The standard Iban mat is made of bemban, a white-flowering reed of the arrowroot family (Donax spp) that grows in swampy places. The village women tend the plants, and allocate appropriate harvesting rights to the mat-makers. Suitable lengths are cut, then the shiny outer skin is stripped off; this is the working material.

Unlike rattan, bemban is harvested by the women themselves. Bemban, like most mat-making materials, must be harvested during the new moon. There appears to be a scientific basis for this ‘superstition’ – the plants contain less sap at this time, so they will dry better, and be less susceptible to fungus and insect attack when they are stored later. The bark strips are carefully trimmed to equal width; a well made mat is of a tight, even texture. Craftworkers distinguish between the ‘bemban ai’, which is generally used for making mats, and the somewhat more rigid ‘bemban batu’ which can also be used to make small baskets, and the characteristic patterned sun hat called ‘tangoi lelambak’.

The term ‘mat-weaving’ is sometimes used. Some researchers are uncomfortable with this – weaving requires the use of a loom or frame. ‘Plaiting’ seems a better description of the work that turns out mats and baskets; it is done with semi-rigid strips, free-hand. A related technique, braiding, produces a long strip or string of interlaced fibres. In the Sarawak context braids are used mainly for straps, loops and sometimes edges.

Iban mats are worked on the bias, from the ‘foot’ of the object towards the ‘top’. The most commonly used technique is twill or anyam dua, two strands crossed diagonally. Variations in this ‘two-over two- under’ produce intricate self-coloured patterns which appear best in oblique light. To strengthen the edge, the twill is transposed to form one or several ‘frames’ which may be interlaid with wavy designs. The hallmark of a well-wrought mat are straight edges and accurately right-angled corners.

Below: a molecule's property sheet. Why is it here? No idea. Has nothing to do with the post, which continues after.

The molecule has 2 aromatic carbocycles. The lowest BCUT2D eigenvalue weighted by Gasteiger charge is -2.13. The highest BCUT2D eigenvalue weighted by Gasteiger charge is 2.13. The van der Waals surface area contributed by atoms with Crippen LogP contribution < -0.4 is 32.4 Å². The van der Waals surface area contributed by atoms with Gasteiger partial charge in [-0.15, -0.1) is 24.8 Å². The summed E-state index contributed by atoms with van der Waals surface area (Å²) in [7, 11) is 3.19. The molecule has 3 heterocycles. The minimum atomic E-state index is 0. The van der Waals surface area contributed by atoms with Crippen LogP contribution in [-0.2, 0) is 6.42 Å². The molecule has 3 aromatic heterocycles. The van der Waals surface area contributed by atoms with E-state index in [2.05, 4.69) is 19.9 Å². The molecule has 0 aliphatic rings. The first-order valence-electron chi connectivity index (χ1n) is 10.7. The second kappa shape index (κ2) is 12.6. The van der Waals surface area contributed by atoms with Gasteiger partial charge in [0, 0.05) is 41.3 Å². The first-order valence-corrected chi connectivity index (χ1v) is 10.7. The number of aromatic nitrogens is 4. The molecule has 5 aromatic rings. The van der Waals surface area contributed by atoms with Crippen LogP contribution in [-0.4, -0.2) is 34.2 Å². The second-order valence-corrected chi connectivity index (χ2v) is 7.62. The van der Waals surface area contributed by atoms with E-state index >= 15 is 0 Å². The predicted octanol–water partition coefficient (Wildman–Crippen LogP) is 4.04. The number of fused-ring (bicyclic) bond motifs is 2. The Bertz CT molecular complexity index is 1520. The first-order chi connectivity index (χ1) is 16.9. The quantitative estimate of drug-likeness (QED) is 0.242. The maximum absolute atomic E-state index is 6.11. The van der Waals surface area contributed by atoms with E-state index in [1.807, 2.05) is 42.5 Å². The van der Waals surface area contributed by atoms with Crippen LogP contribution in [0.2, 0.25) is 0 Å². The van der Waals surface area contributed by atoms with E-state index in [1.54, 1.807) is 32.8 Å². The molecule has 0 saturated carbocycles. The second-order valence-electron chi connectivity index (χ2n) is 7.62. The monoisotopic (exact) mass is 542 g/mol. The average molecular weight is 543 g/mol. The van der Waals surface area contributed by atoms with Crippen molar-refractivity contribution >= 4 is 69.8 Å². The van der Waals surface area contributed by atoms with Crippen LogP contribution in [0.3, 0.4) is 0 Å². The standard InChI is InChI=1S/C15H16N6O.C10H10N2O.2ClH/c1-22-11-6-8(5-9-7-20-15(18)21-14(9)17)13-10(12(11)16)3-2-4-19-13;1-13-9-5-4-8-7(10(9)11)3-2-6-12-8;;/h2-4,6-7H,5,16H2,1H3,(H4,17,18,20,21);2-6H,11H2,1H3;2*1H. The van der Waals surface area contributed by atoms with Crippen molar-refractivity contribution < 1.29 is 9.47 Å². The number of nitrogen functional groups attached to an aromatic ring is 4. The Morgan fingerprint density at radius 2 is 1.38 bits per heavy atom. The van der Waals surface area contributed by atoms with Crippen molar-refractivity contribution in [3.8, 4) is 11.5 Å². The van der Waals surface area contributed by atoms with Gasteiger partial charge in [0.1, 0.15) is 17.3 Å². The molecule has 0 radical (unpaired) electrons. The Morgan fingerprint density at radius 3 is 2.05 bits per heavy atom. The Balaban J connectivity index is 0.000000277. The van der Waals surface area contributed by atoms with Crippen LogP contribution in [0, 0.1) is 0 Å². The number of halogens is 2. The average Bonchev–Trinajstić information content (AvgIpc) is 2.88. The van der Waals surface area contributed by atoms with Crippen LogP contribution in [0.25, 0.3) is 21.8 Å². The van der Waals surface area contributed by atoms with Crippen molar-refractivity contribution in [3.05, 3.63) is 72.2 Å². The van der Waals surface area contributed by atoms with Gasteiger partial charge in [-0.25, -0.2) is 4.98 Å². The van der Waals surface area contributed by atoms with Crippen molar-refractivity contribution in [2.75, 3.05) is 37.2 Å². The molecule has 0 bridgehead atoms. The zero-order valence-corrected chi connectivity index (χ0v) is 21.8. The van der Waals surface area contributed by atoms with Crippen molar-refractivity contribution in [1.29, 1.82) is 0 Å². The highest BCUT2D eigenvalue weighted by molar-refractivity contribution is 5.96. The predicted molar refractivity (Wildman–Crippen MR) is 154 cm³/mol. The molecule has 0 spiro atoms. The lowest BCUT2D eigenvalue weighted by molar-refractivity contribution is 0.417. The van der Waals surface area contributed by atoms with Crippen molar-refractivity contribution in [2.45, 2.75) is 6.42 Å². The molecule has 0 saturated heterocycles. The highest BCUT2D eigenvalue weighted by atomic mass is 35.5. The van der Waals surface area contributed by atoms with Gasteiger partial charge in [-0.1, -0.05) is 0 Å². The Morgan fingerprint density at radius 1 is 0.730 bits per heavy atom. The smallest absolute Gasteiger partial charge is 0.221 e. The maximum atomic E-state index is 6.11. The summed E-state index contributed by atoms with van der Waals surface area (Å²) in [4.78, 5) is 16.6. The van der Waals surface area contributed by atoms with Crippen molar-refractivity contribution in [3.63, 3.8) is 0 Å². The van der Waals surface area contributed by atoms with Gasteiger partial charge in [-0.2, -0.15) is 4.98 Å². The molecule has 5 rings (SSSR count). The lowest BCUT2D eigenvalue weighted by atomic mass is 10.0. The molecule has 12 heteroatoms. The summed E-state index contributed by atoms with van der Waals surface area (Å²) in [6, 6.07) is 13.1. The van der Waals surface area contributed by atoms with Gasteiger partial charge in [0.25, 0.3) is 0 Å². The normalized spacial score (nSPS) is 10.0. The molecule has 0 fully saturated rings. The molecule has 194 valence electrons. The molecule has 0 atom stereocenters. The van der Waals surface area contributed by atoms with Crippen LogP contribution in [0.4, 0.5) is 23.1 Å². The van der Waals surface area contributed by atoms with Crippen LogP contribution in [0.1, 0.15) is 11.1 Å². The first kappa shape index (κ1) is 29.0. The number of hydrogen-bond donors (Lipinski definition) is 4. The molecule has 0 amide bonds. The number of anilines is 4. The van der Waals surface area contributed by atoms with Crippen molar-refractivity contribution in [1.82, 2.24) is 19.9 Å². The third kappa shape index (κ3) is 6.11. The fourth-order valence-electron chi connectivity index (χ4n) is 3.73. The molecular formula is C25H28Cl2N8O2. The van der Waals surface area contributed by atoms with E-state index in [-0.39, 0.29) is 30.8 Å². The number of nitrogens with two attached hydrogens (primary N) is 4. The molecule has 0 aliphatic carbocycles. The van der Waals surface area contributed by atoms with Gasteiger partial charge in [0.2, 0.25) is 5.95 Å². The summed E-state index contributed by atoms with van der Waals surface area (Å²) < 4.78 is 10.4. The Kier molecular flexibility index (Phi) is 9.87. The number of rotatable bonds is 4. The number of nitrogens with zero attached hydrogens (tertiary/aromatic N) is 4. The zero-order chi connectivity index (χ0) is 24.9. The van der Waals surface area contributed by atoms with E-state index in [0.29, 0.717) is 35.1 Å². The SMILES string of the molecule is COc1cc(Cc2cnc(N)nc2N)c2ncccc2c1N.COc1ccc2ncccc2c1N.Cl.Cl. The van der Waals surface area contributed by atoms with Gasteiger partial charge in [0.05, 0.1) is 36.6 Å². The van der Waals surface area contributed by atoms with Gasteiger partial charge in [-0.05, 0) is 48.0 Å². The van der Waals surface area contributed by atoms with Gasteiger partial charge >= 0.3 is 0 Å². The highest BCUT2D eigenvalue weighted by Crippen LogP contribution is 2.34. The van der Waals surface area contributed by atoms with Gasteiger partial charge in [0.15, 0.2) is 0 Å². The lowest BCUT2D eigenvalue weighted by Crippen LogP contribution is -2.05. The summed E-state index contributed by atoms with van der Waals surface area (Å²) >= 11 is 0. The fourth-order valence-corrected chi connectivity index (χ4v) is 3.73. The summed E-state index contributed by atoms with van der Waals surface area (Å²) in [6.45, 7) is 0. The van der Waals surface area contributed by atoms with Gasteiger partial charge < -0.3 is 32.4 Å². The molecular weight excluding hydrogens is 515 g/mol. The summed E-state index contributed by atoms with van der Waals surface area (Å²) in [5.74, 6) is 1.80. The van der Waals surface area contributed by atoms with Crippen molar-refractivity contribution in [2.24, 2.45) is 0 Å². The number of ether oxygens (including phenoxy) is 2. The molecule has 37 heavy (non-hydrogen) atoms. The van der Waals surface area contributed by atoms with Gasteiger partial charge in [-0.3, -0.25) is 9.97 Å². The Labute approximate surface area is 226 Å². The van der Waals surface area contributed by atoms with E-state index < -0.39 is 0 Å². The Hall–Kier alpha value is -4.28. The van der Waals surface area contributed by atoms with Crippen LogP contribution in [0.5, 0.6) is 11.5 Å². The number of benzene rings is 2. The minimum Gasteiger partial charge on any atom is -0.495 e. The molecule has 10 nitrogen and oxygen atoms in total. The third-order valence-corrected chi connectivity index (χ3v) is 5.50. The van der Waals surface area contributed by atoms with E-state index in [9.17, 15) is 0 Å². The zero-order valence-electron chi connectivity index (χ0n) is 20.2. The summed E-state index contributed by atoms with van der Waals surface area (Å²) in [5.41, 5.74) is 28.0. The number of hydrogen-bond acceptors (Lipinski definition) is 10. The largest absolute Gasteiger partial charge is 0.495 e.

The original use for these mats was, as the name ‘sleeping mat’ suggests, for resting. Clean mats were spread on the floor to welcome visitors; most families have a stock of very large mats for major gatherings, too.

Since the 1960s, the foam rubber mattress has all but replaced the humble sleeping mat, thought some people find a bemban mat placed on top of the mattress more comfortable than a cotton sheet. Much of today’s mat output is not used for sleeping, but for further processing into a variety of novelty products. Young designers are getting into the act; sheets of finely patterned mat fabric are incorporated in bags, briefcases, writing pad and other book covers, chair cushions, folding screens – the list goes on. Small mats of matching patterns are marketed as table mats, often teamed with a longer ‘runner’ for the center of a dinner table.

Sleeping mats are one fine example of how a traditional craft, although almost obsolete in its original function, can and will survive if it is adapted to contemporary use and tastes.

Heidi Munan,

previously published in CRAFTS Issue 2, January-March 2008, 

Issue can be download at Crafthub website

Permission granted to reproduce for personal use only.
Commercial use is prohibited


Related post

Craft Sarawak- mats of Sarawak by Heidi Munan